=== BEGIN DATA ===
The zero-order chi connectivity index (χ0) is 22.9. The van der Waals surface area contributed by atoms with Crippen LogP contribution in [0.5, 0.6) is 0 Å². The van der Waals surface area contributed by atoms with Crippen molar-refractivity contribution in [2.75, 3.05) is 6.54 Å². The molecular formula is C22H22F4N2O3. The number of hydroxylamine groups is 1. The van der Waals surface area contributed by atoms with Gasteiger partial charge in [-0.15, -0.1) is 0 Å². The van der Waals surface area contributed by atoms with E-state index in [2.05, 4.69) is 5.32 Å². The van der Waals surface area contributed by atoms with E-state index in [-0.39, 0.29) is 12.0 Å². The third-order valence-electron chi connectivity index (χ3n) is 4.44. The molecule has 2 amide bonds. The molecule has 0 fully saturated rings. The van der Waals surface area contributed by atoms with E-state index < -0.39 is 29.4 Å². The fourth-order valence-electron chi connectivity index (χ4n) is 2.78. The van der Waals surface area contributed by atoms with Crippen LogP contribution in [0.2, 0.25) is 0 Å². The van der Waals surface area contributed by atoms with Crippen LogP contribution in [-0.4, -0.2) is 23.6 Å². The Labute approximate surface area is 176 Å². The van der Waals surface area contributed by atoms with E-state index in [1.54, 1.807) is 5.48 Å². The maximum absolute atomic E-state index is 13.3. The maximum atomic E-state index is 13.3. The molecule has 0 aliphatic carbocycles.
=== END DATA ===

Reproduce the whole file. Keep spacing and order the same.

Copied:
The zero-order chi connectivity index (χ0) is 22.9. The van der Waals surface area contributed by atoms with Crippen LogP contribution in [0.5, 0.6) is 0 Å². The van der Waals surface area contributed by atoms with Crippen molar-refractivity contribution in [2.75, 3.05) is 6.54 Å². The molecular formula is C22H22F4N2O3. The number of hydroxylamine groups is 1. The van der Waals surface area contributed by atoms with Gasteiger partial charge in [-0.15, -0.1) is 0 Å². The van der Waals surface area contributed by atoms with E-state index in [2.05, 4.69) is 5.32 Å². The van der Waals surface area contributed by atoms with E-state index in [-0.39, 0.29) is 12.0 Å². The third-order valence-electron chi connectivity index (χ3n) is 4.44. The molecule has 2 amide bonds. The molecule has 0 fully saturated rings. The van der Waals surface area contributed by atoms with E-state index < -0.39 is 29.4 Å². The fourth-order valence-electron chi connectivity index (χ4n) is 2.78. The van der Waals surface area contributed by atoms with Crippen LogP contribution in [0.2, 0.25) is 0 Å². The van der Waals surface area contributed by atoms with Crippen LogP contribution in [-0.4, -0.2) is 23.6 Å². The Labute approximate surface area is 176 Å². The van der Waals surface area contributed by atoms with E-state index in [1.54, 1.807) is 5.48 Å². The maximum absolute atomic E-state index is 13.3. The maximum atomic E-state index is 13.3. The molecule has 0 aliphatic carbocycles.